WASHINGTON (BP)–Media outlets and homosexual activists in New Mexico have attacked the management of a local faith-based homeless shelter after it declined a donation raised from a drag show, CNSNews.com reported March 16.
Chris Ames, a member of Risclee, a “group of gays and straights who frequently put on drag shows to raise money for charity,” said he offered the Albuquerque-based Joy Junction homeless shelter a check for $1,200, representing the proceeds of a drag show it held Feb 24.
The shelter respectfully declined the donation, saying the manner in which it was raised conflicted with its Christian principles on homosexual behavior.
“Being a faith-based ministry, that’s not exactly what we’re all about,” said Jeremy Reynalds, the shelter director who founded the Joy Junction ministry in 1986.
Joy Junction is the largest emergency homeless shelter in New Mexico, providing half of the 300 beds provided year-round for the homeless in Albuquerque. It receives no federal funding because of the religious aspects of its operations.
But Ames claimed the shelter’s position on homosexual behavior conflicted with another Christian principle. “It says in the Bible that you should not judge somebody unless you want to be judged yourself,” he said.
The judging began shortly after Reynalds’ decision to decline the contribution. Within hours, Reynalds said calls from media outlets came flooding in, along with about 150 e-mails.
The initial e-mail response was overwhelmingly negative, Reynalds said, but it leveled off as people became more informed on the story. Phone calls to the office ran about 50-50 for and against.
After the initial response, Reynalds was fired from a local radio station where he occasionally substituted as a talk show host.
“Although I am sure that your circumstances were justified in your mind, I find it hard to believe that a gift for food, or cash donation, would be turned down by you,” wrote KBTK’s general manager, Bruce Pollock, in an e-mail provided by Reynalds to CNSNews.com. “These attitudes are not fair to the homeless, gay homeless and the gay community in general. A gift is a gift.”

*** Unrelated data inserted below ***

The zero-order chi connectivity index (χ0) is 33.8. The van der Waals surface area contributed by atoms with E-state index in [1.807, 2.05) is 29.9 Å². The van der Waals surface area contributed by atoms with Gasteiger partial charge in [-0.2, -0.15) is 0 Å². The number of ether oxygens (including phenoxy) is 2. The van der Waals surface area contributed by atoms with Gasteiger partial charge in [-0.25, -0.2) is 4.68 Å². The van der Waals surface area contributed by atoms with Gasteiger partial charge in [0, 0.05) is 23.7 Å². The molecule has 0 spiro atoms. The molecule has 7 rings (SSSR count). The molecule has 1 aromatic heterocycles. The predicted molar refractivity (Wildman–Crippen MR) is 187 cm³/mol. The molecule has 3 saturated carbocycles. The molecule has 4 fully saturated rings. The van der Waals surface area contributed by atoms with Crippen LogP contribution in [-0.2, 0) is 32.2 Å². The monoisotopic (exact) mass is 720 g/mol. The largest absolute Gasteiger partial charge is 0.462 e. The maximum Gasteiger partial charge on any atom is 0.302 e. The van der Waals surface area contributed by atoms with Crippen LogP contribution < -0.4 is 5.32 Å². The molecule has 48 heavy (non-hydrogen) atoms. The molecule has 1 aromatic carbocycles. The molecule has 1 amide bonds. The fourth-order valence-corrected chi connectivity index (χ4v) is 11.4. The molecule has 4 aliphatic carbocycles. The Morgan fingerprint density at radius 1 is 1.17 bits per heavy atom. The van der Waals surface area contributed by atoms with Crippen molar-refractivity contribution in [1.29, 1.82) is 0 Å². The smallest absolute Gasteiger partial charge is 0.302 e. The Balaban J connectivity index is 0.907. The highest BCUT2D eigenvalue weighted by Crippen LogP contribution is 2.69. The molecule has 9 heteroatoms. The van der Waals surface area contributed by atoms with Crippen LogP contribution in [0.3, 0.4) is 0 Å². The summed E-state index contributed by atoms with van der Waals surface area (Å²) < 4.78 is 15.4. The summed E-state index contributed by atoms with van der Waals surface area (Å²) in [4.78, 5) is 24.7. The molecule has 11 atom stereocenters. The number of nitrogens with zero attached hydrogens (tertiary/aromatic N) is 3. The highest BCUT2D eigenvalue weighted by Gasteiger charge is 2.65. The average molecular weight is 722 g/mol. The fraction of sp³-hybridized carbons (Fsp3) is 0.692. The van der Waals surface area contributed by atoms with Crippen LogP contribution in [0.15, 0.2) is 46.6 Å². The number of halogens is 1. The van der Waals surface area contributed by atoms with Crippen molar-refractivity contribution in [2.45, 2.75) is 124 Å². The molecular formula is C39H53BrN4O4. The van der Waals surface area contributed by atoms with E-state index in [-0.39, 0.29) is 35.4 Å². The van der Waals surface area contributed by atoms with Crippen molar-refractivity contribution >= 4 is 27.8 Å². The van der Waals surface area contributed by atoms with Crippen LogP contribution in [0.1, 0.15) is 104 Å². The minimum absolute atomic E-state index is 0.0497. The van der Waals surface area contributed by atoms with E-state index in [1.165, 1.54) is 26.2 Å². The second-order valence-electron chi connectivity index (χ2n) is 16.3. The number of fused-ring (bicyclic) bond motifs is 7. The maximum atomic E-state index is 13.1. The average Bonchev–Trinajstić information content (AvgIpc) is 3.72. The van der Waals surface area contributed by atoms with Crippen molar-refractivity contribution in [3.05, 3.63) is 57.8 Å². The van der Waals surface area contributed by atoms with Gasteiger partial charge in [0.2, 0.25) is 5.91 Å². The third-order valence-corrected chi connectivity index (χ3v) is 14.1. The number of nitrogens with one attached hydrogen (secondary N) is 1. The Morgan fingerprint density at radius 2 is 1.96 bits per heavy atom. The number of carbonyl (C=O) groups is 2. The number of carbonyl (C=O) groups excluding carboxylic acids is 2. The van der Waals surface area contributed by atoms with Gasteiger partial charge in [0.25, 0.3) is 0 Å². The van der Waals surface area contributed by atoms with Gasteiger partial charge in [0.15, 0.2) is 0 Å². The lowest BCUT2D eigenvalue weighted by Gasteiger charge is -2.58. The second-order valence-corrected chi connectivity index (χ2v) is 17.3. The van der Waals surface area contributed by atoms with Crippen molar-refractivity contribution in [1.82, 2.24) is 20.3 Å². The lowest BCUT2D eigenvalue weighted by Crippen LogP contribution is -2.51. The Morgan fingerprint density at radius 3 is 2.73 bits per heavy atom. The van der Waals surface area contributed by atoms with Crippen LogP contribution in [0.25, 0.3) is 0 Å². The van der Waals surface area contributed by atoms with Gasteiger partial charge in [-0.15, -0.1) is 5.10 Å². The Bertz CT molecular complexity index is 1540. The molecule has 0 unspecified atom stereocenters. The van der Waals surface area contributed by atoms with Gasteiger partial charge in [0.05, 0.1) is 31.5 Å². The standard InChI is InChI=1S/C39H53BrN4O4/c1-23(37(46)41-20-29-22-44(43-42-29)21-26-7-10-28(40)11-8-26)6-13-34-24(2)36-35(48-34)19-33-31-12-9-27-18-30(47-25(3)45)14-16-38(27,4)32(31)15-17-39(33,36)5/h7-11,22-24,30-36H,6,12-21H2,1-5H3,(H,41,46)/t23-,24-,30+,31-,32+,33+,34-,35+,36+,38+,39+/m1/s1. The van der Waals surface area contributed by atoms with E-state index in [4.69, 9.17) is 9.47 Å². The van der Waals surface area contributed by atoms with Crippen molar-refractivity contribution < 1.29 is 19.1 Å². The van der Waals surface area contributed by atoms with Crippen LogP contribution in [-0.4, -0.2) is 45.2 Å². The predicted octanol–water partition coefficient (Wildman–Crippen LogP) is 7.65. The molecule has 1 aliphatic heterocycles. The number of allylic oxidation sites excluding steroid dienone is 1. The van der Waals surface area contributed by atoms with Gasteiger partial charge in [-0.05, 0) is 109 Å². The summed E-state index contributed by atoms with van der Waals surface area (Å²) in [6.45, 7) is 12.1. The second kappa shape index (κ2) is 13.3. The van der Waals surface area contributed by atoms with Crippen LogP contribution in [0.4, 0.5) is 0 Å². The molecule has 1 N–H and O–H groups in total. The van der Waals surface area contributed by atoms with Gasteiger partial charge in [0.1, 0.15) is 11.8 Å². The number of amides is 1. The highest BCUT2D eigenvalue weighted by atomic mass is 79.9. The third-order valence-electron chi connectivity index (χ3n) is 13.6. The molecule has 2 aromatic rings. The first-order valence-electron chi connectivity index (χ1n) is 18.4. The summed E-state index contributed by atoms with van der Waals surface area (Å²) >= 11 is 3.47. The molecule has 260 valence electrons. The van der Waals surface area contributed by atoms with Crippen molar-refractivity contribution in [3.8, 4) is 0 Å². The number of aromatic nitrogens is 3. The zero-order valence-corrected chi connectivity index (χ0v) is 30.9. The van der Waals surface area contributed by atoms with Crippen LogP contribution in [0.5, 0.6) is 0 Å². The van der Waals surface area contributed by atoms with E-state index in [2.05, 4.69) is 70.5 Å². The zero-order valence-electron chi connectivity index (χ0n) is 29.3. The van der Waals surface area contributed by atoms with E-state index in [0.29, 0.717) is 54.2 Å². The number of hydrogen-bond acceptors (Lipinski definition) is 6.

Reynalds said the reaction showed that many community members were not aware of the difference between a faith-based ministry, such as Joy Junction, and state or federal agencies, where religious convictions are not an integral part of the group’s daily operations.
“Our job is to help the homeless in conformity with basic Christian principles. We help homosexuals. If you come in to us and say you’re gay, we will help you,” Reynalds said. “If you bring a partner in, we will still help you, but your partner will have to sleep in another building.”
Reynalds does not discount the possibility that the shelter may have been set up because of his outspokenness on issues related to homosexuality.
“If we had chosen to go ahead and take the donation, it’s our feeling the gays would have gone to the media and said, ‘Hey, this guy writes against the gay lifestyle, but he takes gay money,'” Reynalds said. “When I refused the money, they ran to the media and called me a homophobic bigot.”
Reynalds has written columns defending Dr. Laura Schlessinger, a critic of homosexual behavior and activism, and John Paulk, the former homosexual and employee of Focus on the Family who was attacked as a hypocrite by homosexual advocacy groups after he was photographed in a homosexual bar.
Since the controversy broke in early March, Reynalds said several people have come by the Joy Junction offices and written checks to cover the $1,200 drag show donation refused by the shelter.
Morahan is a senior staff writer with CNSNews.com. Used by permission.